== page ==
The future of work belongs to all of us, and we’re writing it every day.

It’s a meritocracy, not a popularity contest.

It’s not the property of workforce experts, industry leaders or political pundits. It’s not defined by research reports, statistics and projections. It cannot be constrained by time, distance, language or culture. It isn’t limited by arbitrary borders.

It doesn’t shift from a single blog post, or a widely shared op-ed. It isn’t measured by the actions of large companies or the amount of applause for keynote speakers.

It isn’t controlled by technologists, artists, organizations or governments.

Its ubiquitousness is its greatest power —
freedom, its greatest asset.

It belongs to parents who prize flexibility.

It belongs to women who seek equality.

It belongs to the startup founder who can hire anyone, anywhere.

It belongs to those with mental illness.

It belongs to the engineer in India seeking more competitive pay.

It belongs to the new graduate in the Deep South who can’t leave home.

It belongs to professionals with anxiety disorders.

It belongs to entrepreneurs who haven’t started yet.

It belongs to the digital nomad sharing their lifestyle blog.

It belongs to caregivers who shoulder great burdens.

It belongs to leaders with physical challenges.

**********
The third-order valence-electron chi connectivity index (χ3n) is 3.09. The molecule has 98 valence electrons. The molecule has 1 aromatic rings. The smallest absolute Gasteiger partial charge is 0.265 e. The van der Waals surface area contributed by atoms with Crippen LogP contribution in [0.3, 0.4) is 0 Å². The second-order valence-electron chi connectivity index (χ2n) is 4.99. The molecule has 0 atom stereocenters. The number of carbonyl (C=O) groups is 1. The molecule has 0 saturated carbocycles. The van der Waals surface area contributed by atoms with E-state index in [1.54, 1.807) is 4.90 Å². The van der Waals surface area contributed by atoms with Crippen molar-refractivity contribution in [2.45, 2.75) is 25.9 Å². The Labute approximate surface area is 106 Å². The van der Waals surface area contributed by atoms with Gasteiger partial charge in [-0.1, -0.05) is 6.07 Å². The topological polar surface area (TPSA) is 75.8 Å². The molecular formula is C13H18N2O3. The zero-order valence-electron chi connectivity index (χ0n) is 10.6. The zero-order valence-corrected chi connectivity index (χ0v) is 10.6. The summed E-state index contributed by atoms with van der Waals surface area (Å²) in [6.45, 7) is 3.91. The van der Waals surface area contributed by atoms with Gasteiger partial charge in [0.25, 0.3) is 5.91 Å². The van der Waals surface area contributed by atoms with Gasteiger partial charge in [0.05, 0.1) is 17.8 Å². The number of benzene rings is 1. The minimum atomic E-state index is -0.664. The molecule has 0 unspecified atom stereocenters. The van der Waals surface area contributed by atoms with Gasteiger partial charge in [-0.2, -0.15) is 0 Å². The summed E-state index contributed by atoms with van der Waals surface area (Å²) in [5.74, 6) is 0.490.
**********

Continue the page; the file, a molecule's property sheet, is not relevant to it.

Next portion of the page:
It belongs to veteran workers in the next act of their careers.

It belongs to those in emerging markets and first world countries.

It belongs to project managers in Beijing, Johannesburg, Marrakech, Rio de Janeiro, Tallinn, and Ulaanbaatar.

It belongs to aspiring writers and those who are well published.

It belongs to unproven coders who studied online.

It belongs to a designer in a Patagonian village.

It belongs to teams upon which the sun never sets.

It belongs to workers who used to clock in and out every day.

It belongs to mentors and mentees.

It belongs to atheists and to those devout in their faiths.

It belongs to mathematicians, musicians and salespeople.

It belongs to those who battle diseases.

It belongs to policymakers and refugees.

It belongs to language learners and polyglots.

It belongs to teachers who embrace technology.

It belongs to the affluent and the disadvantaged.

It belongs to your children; to your nieces and nephews; to the kids down the street and those halfway across the world.

It belongs to me, at a coffee shop in the Middle East, or at my mom’s small table in western Pennsylvania.

It belongs to you,
in this moment, and in the years to come.

The future of work is transcendental. It is evolving along with us, and shaped by our collective efforts as its stewards.

This is an exciting time for us all. I hope you’ll join me in shepherding it forward.